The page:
Henschke’s Hill of Grace: An epiphany in Eden Valley


One of the beautiful aspects to learning about wine is the way wine connects into human history.

Whether it’s Medieval monks with too much time on their hands (Burgundy’s cru system) or the practicalities of seafaring nations exploring the new world (Madeira’s distinctive style), there’s a human story to be told.

For South Australian wine, it's a story about the pursuit of religious freedom. And in a poetic way, there’s a vinous connection at the very centre of that religious persecution:

That old theological chestnut of, once the magic spell has been cast, or sorry, I should say once the ‘Words of Institution’ have been spoken, are we really drinking the transmuted body and blood of Christ when we take Holy Communion, or is it merely a spiritual metaphor?

Old King Fred III of Prussia tried to find a common, reformed wording for this controversial topic that would unite everyone in his kingdom, but for the Old Lutherians, (who strongly believed in the ‘wine becomes blood’ angle), he took it too far, which to cut a long story short, ended in their emigration to a land down under.

Drops of God

This is in fact an excellent context in which to talk about the wines of the Henschke family. This idea that wine is not simply fermented grape juice, but something sacred and spiritual, imbued with certain mystical properties based on some combination of provenance and method runs deep in Henschke’s veins.

Holy Relics

The Hill of Grace, home of the ‘Grandfather’ vines, is one of those iconic names in wine. It sounds almost Tolkein-esque doesn’t it? The Hill of Grace is the English translation of Gnadenberg; the name of the little Lutherian Church that overlooks the vineyard, itself named after a place in Silesia, now south-west Poland; a poignant tribute to the life they left behind in search of freedom. For first generation Johann Christian Henschke it was a journey that cost him dearly - he lost his wife and two of his children on the journey over.

Some of the vines on the Hill of Grace are over 150 years old, making them some of Australia’s oldest vines and certainly some of the oldest Shiraz vines in the world. Hence they take on the quality of almost holy relics, as they sit under the watchful eye of the little Lutherian Church. It is purely and exclusively the fruit from these Grandfather vines that goes into making the iconic ‘Hill of Grace’ wine. You can see how beautifully gnarly they've grown to be!

Let Us Purify Ourselves

South Australia is a kind of virgin territory. So far, it has not been defiled by the Phylloxera louse. So before we could visit the vineyard, we had to perform our “ablutions”. This was in the form of dipping the souls (sorry) of our shoes into a chemical solvent to smite any possible pestilence that might be hitchhiking with us. I was very happy and relieved to see they did this since we were actually getting up close and personal with the vines on our tour. Otherwise, it is absolutely forbidden to walk amongst the vines in SA for obvious reasons.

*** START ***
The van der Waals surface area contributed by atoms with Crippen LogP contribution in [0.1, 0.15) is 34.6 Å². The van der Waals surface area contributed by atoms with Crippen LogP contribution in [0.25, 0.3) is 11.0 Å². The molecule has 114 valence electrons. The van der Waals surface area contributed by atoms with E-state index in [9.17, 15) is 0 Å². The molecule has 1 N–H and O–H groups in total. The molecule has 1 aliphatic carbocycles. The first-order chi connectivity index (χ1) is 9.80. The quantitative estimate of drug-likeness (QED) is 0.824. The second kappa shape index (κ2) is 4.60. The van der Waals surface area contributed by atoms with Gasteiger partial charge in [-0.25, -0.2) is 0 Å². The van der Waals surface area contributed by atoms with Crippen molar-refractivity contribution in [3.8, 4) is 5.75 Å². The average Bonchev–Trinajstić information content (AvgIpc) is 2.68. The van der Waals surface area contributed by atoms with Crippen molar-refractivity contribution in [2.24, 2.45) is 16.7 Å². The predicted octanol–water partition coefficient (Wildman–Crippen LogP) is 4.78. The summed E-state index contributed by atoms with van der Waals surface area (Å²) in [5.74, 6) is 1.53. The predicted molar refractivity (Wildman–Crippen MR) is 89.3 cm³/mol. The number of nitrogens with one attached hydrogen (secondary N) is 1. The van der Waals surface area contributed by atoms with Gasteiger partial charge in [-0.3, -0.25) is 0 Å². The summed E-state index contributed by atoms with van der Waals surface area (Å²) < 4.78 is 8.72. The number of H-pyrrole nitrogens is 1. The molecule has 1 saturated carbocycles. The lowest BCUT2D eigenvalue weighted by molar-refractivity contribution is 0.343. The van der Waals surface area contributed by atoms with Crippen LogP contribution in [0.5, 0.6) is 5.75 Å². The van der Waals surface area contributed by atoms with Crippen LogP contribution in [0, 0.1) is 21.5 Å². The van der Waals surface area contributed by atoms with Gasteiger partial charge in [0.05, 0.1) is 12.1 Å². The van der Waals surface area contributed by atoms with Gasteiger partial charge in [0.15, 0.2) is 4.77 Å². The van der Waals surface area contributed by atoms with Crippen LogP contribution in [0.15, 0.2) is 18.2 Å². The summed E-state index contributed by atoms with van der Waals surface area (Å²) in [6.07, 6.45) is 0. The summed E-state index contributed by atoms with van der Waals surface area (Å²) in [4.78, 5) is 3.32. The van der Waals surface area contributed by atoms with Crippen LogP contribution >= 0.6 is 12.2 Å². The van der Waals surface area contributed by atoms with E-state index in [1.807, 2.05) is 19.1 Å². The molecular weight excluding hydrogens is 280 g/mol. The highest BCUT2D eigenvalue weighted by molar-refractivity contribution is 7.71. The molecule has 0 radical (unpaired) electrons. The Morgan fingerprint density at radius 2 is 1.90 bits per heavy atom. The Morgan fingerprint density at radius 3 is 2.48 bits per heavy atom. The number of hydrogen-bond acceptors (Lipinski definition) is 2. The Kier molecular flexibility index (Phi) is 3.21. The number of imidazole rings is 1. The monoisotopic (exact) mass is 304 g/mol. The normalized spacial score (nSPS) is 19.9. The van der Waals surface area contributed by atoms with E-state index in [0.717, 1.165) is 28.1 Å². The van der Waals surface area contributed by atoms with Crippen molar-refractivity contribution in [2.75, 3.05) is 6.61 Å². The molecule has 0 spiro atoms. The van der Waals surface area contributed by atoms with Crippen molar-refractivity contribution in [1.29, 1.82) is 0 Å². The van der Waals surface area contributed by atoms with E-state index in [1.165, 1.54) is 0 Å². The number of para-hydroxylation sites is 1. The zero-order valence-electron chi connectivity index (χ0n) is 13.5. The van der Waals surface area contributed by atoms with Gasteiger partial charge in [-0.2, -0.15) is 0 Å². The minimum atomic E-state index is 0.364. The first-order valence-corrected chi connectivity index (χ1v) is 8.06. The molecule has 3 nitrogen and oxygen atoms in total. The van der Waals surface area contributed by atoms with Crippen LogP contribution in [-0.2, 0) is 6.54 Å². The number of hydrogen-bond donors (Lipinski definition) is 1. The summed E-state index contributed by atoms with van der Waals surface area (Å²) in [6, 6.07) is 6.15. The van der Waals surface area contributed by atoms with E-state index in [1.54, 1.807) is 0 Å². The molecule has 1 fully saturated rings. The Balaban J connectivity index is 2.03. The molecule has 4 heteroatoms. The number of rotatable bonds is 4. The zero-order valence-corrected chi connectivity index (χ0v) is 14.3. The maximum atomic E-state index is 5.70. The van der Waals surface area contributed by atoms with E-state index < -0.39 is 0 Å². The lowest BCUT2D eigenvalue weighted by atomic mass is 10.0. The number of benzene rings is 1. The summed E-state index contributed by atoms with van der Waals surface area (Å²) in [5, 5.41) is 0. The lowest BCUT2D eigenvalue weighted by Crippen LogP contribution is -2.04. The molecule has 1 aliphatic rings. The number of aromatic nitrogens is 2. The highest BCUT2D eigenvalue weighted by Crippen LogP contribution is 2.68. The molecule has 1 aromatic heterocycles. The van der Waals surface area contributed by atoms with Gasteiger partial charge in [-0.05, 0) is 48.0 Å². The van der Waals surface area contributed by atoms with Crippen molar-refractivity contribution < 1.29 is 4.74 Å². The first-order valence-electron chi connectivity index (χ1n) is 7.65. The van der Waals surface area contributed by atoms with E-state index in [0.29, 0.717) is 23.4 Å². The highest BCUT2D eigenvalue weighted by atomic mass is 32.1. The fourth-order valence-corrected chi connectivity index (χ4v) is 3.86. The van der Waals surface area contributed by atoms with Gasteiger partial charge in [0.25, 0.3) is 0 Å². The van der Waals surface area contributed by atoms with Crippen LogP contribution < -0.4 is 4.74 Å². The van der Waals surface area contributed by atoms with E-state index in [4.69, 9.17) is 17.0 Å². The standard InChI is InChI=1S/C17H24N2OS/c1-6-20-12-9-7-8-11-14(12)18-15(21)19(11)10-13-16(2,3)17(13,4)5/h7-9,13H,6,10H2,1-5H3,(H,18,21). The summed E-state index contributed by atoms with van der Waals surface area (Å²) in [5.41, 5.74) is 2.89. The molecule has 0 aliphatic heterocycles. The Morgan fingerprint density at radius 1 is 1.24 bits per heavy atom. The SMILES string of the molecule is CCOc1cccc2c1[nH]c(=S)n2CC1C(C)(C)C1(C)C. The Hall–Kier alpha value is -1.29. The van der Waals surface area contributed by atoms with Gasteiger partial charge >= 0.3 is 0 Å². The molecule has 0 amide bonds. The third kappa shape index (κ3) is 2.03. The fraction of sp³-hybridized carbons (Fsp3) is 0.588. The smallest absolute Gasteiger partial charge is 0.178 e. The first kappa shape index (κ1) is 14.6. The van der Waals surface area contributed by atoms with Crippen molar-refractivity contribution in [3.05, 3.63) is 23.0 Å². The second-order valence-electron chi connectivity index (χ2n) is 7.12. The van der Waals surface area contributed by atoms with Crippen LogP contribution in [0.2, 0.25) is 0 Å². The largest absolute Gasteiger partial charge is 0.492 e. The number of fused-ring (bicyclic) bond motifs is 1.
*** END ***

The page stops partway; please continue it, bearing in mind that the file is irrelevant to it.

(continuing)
Disciples of Biodynamics

The Hill of Grace has always been harvested just before the full moon of Easter - something which now chimes with the biodynamic principles of which Prue Henschke is an ardent disciple. In Biodynamic viticulture, the holistic health of the vineyards is ministered to with a special focus on maintaining soil fertility and the energy forces in the vineyard, the dynamic between the cosmos and the growing environment.

Biodynamic practices incorporate the cyclic nature of the vineyard and surrounding ecosystem. For example at Henschke, ground egg shells from their chickens go into the natural fertilisers, native plants provide pest and disease control in place of pesticides. The grape marc (the remains of grape skins etc after pressing) is used to make a special compost.

Moon phases are observed to determine viticultural activities: which days to spray, which to pick, which to prune, which days to simply leave the vineyard alone, which sounds like woowoo until you remember that moon phases, like the tides, cause sap to rise and fall.

In the pics you can see the straw laid down around the base of the vines, helping to keep a moist and fertile environment in the hot weather for the underlying biodynamically prepared compost.

A Divine Degustation

And then came the divine conversion.

After visiting the vineyards and feeling fully converted into the Henschke religion we were brought into the hallowed winery, which is as full of history and artefacts as you’d expect. You can see on the entrance to the old winery where previous family members have etched into the stones the gallons produced that year. Below you can also see the traditional open top fermenters that they've used for years, and are coming back into fashion now. We were then brought to a private tasting room, where we tasted our way through ten wines, from some of their more everyday wines, working our way up to the Hill of Roses and finally the Hill of Grace.